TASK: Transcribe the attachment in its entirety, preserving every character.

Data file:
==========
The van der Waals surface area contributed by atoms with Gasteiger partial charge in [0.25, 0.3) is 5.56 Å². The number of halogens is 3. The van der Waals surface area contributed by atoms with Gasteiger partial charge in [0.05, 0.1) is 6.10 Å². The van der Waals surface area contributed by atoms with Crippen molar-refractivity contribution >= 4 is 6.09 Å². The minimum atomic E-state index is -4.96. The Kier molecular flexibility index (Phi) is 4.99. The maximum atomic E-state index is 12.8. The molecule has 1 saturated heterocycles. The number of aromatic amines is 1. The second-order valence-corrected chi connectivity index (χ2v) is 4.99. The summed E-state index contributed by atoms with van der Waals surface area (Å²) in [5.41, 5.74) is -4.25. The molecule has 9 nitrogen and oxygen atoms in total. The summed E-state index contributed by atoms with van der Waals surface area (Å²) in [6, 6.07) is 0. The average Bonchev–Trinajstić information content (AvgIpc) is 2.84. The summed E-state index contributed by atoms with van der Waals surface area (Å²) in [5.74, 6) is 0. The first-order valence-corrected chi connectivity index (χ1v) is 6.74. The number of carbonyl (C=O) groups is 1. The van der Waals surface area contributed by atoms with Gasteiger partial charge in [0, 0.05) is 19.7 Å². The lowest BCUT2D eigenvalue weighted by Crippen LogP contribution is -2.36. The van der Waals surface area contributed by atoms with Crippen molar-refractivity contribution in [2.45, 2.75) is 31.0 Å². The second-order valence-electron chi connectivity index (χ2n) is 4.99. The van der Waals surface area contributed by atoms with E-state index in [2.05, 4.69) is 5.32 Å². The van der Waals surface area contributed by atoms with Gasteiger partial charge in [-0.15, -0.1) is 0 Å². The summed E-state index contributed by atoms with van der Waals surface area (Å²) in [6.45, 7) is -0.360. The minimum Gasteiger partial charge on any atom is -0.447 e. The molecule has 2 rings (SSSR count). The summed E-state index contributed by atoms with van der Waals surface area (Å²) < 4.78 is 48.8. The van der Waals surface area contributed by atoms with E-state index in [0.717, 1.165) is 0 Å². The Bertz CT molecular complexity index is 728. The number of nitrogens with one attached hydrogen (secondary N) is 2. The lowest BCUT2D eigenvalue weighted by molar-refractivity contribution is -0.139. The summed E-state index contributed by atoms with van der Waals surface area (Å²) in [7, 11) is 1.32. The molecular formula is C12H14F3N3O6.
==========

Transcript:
The van der Waals surface area contributed by atoms with Gasteiger partial charge in [0.25, 0.3) is 5.56 Å². The number of halogens is 3. The van der Waals surface area contributed by atoms with Gasteiger partial charge in [0.05, 0.1) is 6.10 Å². The van der Waals surface area contributed by atoms with Crippen molar-refractivity contribution >= 4 is 6.09 Å². The minimum atomic E-state index is -4.96. The Kier molecular flexibility index (Phi) is 4.99. The maximum atomic E-state index is 12.8. The molecule has 1 saturated heterocycles. The number of aromatic amines is 1. The second-order valence-corrected chi connectivity index (χ2v) is 4.99. The summed E-state index contributed by atoms with van der Waals surface area (Å²) in [5.41, 5.74) is -4.25. The molecule has 9 nitrogen and oxygen atoms in total. The summed E-state index contributed by atoms with van der Waals surface area (Å²) in [6, 6.07) is 0. The average Bonchev–Trinajstić information content (AvgIpc) is 2.84. The summed E-state index contributed by atoms with van der Waals surface area (Å²) in [5.74, 6) is 0. The first-order valence-corrected chi connectivity index (χ1v) is 6.74. The number of carbonyl (C=O) groups is 1. The van der Waals surface area contributed by atoms with Gasteiger partial charge in [0, 0.05) is 19.7 Å². The lowest BCUT2D eigenvalue weighted by Crippen LogP contribution is -2.36. The van der Waals surface area contributed by atoms with Crippen molar-refractivity contribution in [2.45, 2.75) is 31.0 Å². The second-order valence-electron chi connectivity index (χ2n) is 4.99. The van der Waals surface area contributed by atoms with E-state index in [2.05, 4.69) is 5.32 Å². The van der Waals surface area contributed by atoms with Gasteiger partial charge in [-0.15, -0.1) is 0 Å². The summed E-state index contributed by atoms with van der Waals surface area (Å²) in [6.45, 7) is -0.360. The minimum Gasteiger partial charge on any atom is -0.447 e. The molecule has 2 rings (SSSR count). The summed E-state index contributed by atoms with van der Waals surface area (Å²) < 4.78 is 48.8. The van der Waals surface area contributed by atoms with E-state index in [0.717, 1.165) is 0 Å². The Bertz CT molecular complexity index is 728. The number of nitrogens with one attached hydrogen (secondary N) is 2. The lowest BCUT2D eigenvalue weighted by molar-refractivity contribution is -0.139. The summed E-state index contributed by atoms with van der Waals surface area (Å²) in [7, 11) is 1.32. The molecular formula is C12H14F3N3O6.